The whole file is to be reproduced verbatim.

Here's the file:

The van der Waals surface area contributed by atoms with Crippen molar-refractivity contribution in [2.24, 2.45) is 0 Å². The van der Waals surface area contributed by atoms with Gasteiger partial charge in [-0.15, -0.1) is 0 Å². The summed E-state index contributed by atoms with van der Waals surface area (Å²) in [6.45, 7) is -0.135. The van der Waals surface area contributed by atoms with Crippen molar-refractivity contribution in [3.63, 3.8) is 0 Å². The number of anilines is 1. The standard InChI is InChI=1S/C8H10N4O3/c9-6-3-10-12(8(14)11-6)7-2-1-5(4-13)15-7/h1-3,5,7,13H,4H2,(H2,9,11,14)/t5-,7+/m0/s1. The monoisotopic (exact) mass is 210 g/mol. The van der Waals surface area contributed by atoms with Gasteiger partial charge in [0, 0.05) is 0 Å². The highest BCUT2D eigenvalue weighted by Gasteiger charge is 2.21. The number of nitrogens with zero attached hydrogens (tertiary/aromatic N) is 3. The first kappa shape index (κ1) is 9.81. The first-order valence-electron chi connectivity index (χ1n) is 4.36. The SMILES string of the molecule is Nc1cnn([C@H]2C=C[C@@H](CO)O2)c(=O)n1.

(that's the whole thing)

The van der Waals surface area contributed by atoms with Crippen molar-refractivity contribution in [2.24, 2.45) is 0 Å². The van der Waals surface area contributed by atoms with Gasteiger partial charge in [-0.15, -0.1) is 0 Å². The summed E-state index contributed by atoms with van der Waals surface area (Å²) in [6.45, 7) is -0.135. The van der Waals surface area contributed by atoms with Crippen molar-refractivity contribution in [3.63, 3.8) is 0 Å². The number of anilines is 1. The standard InChI is InChI=1S/C8H10N4O3/c9-6-3-10-12(8(14)11-6)7-2-1-5(4-13)15-7/h1-3,5,7,13H,4H2,(H2,9,11,14)/t5-,7+/m0/s1. The monoisotopic (exact) mass is 210 g/mol. The van der Waals surface area contributed by atoms with Gasteiger partial charge in [0, 0.05) is 0 Å². The highest BCUT2D eigenvalue weighted by Gasteiger charge is 2.21. The number of nitrogens with zero attached hydrogens (tertiary/aromatic N) is 3. The first kappa shape index (κ1) is 9.81. The first-order valence-electron chi connectivity index (χ1n) is 4.36. The SMILES string of the molecule is Nc1cnn([C@H]2C=C[C@@H](CO)O2)c(=O)n1.